Security Council, UN officials urge Eritrea to stop blocking mission's relocation
Asmara cut off diesel fuel supplies to the UN Mission in Ethiopia and Eritrea (UNMEE) last December, paralyzing the operation. The mission's advance units started moving by road on 11 February, while UNMEE's main body began its relocation yesterday.
But in a statement released by his spokesperson, the Secretary-General said that so far, Asmara has only allowed six vehicles to cross into Ethiopia. In one case yesterday, “UNMEE personnel were threatened and the equipment seized.”
He also voiced concern about the “disturbing” development in which the Eritrean commercial company supplying rations to UNMEE today said that it will no longer fulfil its contractual obligations, leaving the mission with only a few days of emergency food left.
Stressing that the relocation is temporary, Mr. Ban said that he “is in close contact with the Security Council and the troop contributing countries, and the Eritrean authorities are being contacted at the highest level to seek and immediate resolution of this unacceptable situation.”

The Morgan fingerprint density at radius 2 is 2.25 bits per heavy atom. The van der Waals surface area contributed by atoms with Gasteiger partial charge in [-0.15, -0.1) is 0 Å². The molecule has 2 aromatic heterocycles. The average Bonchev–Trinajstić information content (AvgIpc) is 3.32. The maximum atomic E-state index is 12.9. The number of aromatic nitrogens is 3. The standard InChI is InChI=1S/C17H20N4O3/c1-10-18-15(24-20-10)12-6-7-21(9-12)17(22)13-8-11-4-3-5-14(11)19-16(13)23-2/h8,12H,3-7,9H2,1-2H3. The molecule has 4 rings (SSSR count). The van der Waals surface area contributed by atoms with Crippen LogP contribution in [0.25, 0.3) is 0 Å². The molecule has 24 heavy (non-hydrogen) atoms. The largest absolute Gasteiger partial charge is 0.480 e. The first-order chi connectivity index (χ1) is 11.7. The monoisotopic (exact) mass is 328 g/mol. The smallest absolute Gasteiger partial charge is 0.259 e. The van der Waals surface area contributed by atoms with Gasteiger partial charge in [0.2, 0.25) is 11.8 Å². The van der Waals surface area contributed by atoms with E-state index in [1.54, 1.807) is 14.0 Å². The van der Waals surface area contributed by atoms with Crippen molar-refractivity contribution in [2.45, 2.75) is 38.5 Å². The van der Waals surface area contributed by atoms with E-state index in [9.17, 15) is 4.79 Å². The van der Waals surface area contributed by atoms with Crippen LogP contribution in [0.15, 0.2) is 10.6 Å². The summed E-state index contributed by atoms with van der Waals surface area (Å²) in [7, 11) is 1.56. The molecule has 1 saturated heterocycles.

In a statement read out by Ambassador Ricardo Alberto Arias of Panama, which holds the rotating presidency of the Council, its members condemned Eritrea's lack of cooperation with the UN.
The 15-member body said that by not reinstating fuel supplies to UNMEE, the country “has created a situation in which a temporary relocation of personnel and equipment from Eritrea has been rendered inevitable.”
Mr. Arias said that the Council “holds Eritrea responsible for the safety and security of the Mission and its personnel.”
Meanwhile, Under-Secretary-General for Peacekeeping Operations Jean-Marie Guéhenno, who briefed the Council in a closed meeting, characterized the situation as “untenable.”
Talking to reporters after addressing the panel, he said, “We are in a situation where it's getting harder and harder to stay and it's getting harder and harder to leave. We're running out of fuel, we're running out of food.”
Mr. Guéhenno stressed that it is “unacceptable” that blue helmets, who are deployed to provide assistance, become victims.
“It's a question of trust between the UN and its troop contributing countries,” he said, calling on Eritrea to immediately resume its cooperation with the world body.